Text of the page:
The ending of the movie shows how books are protected for future generations and it contains scenes from the beautiful English countryside. The photography was by Nicolas Roeg, who went on to fame with “The Man who Fell to Earth”, another movie about a sad future where corporations run and ruin people’s lives. 
It is interesting to look at movies about the future from times past.  Truffaut accurately predicted flat screen TVs and helicopter-based law enforcement, yet the telephones looked antiquated even by 1960s- standards.  One can argue whether we have reached the point of de-individualization predicted in the movie.  But for me, the attack on knowledge, as represented in the movie by the books, is certainly a part of our culture today.  Our fears of experts, of statistics, of evolution, and of science in general are all part of this war.  

I have been a fan of monorails for some time.  They seem to be a wonderful response to public transportation needs but have failed to attract much attention.  They can be built with mostly off-site construction; they can wend their way around buildings, and can have a minimal impact on regular traffic flow.  Instead, we have a tremendous rush by public officials to build at-grade light rail system that interfere with other traffic and which are very expensive to build.  The monorail in “Fahrenheit 451” was a demonstration track that has unfortunately been dismantled.   By the way, in the early 1960’s, a German manufacturer, Alweg, offered a free monorail system to the city of Los Angeles, which was turned down in favor of buses.  Subsequently a subway system has been built in LA that seems to go where no one wants to go, and which does not cover as much area as the free monorail would have.  Go figure! 

I like “Fahrenheit 451” and believe that the time is ripe for a remake.  Maybe it is too hot to handle today (pardon the pun) but done by the right director, it could tell a larger audience much about ourselves and the culture we have created.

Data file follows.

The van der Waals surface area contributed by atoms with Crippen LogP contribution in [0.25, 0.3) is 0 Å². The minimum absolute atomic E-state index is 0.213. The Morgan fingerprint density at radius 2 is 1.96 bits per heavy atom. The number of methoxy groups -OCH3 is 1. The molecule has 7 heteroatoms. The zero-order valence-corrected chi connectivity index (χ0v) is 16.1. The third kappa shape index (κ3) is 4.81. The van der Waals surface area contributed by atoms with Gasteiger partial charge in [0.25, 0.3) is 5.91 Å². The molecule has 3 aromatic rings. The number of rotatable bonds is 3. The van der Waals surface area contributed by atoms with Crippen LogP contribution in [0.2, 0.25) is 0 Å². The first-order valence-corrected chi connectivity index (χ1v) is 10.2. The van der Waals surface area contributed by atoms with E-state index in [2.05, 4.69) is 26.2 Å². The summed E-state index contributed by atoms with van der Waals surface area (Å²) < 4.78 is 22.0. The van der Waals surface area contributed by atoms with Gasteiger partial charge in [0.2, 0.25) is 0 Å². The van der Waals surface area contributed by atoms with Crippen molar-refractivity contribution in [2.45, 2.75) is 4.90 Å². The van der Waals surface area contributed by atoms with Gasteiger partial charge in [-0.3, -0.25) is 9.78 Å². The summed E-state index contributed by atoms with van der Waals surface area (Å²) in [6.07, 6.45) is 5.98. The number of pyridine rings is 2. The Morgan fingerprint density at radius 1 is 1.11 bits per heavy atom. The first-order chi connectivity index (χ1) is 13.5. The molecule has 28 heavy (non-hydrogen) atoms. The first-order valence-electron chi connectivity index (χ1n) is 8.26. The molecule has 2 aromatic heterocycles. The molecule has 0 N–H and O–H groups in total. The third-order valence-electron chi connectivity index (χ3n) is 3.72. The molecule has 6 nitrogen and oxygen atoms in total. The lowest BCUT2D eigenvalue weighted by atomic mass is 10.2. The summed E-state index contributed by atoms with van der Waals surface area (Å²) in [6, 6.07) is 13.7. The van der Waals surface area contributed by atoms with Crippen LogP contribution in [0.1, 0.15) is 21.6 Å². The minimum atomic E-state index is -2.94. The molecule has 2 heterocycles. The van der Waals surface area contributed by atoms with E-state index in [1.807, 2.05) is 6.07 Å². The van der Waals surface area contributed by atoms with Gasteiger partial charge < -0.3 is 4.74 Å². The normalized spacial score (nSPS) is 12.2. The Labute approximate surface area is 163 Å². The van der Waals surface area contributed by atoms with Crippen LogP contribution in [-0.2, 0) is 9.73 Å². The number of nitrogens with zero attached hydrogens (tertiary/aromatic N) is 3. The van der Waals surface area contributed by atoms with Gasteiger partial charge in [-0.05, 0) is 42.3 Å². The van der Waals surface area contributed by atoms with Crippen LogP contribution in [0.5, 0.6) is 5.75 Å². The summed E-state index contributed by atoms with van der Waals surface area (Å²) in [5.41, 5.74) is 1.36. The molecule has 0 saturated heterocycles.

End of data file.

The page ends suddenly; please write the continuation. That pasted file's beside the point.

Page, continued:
Friday, April 23, 2010

Verdi's Requim- oh hell no!

Angela Brown

Dimitri Pittas

ASO and Chorus

Big Hair

Last night’s Atlanta Symphony Orchestra concert presented Verdi’s Messa da Requiem, written in 1874. The performance was quite good, especially the Atlanta Symphony Orchestra Chorus. There were also four soloists: Angela Brown (soprano), Nancy Maultsby (mezzo-soprano), Dimitri Pittas (tenor), and Burak Bilgili (bass). Of the four, Maultsby was the weakness, particularly in her lower range. She struggled with volume, and was sometimes drowned by the orchestra and chorus. The opening section, titled “Requiem” was very good. The chorus began with a wonderfully soft sound that seemed to rise out of the air handling rumble of the auditorium. It was quite impressive. The chorus had great ensemble, which is stellar with 200 voices. The only misstep is the beginning was the introduction of the French horns, which were a bit pitchy. The Tuba Mirum section highlighted the ASO brass very well. The off-stage trumpets were very effective. Symphony Hall seems designed for large choral works like this. The sound was big and clear. All in all the performance was very competent, and the audience afforded the performers a standing ovation and multiple curtain calls.